Friday, February 12, 2010

Who Needs The Weekly Standard When You've Got The Washington Post?


I no longer purchase the Washington Post. Why? Take a look at what's on their op-ed page today:

  • Speech writer for George W. Bush says Gitmo shouldn't be closed.
  • Charles Krauthammer says Obama has destroyed NASA.
  • Bush's attorney general says Obama administration didn't handle underwear bomber correctly.
  • Bill Kristol says (again) that we should bomb Iran.

Seriously, have you ever seen a sadder collection of Neocons and Bushies? Elsewhere in today's paper, Chris Chillizza and Paul Kane wonder if the GOP is "losing steam."

Not at the Washington Post!

Oh, oops, I forgot to link to any of the above.

9 comments:

super dave said...

Agreed. Wapo's Editorial/Opinions page is a vast wasteland. And then there's Richard Cohen. WTF!

Peteykins said...

And Richard "torture lover" Cohen is supposed to be one of the "liberal" ones!

Also today: Eugene Robinson (who I do like sometimes) phones in a column critical of Sarah Palin, apparently while sleeping.

Lulu Maude said...

OMG--they've stolen the Washington Times's nasty little window on the world...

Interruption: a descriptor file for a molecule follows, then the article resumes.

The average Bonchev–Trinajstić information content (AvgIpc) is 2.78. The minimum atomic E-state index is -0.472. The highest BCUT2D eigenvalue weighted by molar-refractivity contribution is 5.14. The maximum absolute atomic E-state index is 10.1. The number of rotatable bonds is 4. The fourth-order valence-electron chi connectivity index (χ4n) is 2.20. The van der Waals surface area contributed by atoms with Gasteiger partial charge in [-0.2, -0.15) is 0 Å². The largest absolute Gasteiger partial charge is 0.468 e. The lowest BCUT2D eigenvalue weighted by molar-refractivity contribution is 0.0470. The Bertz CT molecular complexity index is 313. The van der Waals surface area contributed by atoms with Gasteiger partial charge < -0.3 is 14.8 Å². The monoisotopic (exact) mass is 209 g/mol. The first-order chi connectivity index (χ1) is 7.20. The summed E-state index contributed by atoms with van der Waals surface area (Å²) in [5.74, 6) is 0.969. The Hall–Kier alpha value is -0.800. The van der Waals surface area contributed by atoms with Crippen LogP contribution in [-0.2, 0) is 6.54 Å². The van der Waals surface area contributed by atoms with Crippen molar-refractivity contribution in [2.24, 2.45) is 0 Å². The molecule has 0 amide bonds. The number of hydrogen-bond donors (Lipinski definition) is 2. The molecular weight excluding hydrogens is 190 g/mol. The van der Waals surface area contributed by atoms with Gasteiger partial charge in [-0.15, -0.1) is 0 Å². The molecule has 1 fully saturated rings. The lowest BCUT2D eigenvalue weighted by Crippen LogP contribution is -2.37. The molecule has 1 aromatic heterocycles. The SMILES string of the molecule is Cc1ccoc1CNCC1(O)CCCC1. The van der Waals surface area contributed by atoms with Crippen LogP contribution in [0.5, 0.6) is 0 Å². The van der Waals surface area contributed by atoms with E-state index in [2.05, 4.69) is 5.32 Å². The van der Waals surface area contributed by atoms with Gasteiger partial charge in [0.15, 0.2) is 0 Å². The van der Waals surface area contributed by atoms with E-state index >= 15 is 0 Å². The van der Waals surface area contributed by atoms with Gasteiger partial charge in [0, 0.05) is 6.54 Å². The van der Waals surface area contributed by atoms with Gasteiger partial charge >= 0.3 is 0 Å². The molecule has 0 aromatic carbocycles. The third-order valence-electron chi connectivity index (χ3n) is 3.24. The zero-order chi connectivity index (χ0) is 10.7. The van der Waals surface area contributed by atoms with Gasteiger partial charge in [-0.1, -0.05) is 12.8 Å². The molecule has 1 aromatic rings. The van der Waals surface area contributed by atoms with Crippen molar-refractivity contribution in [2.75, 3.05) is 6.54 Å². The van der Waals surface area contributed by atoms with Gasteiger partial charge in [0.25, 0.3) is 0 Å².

dguzman said...

How the mighty have fallen.

hooverific said...

would that it were only the post. cnn for instance is very different in europe than it is here. we are a police state if our press is any indication.

Zoey and Me said...

Glad I got out of town when I did.

Karen Zipdrive said...

My cats wouldn't even crap on that rag.

Anonymous said...

I work for Target, and I happen to know that we're not opening any stores in or near Tehran.

Johannes der Taucher said...

Oh, but in the Post I can read columns by Sally Quinn (overlong, unedited droning about how she went to a party once in the 1970s, and her preference for sex with the elderly) or Michelle Singletary (Weekly Reader-level writing about how arriviste middle class minorities should save their money and send it to her prosperity gospel church). The best part of the paper now resides in the cat calling on the online comments--until they're overrun by wingnut armies dispatched by talk radio.

It’s barely worth the dollar-a-week subscription price.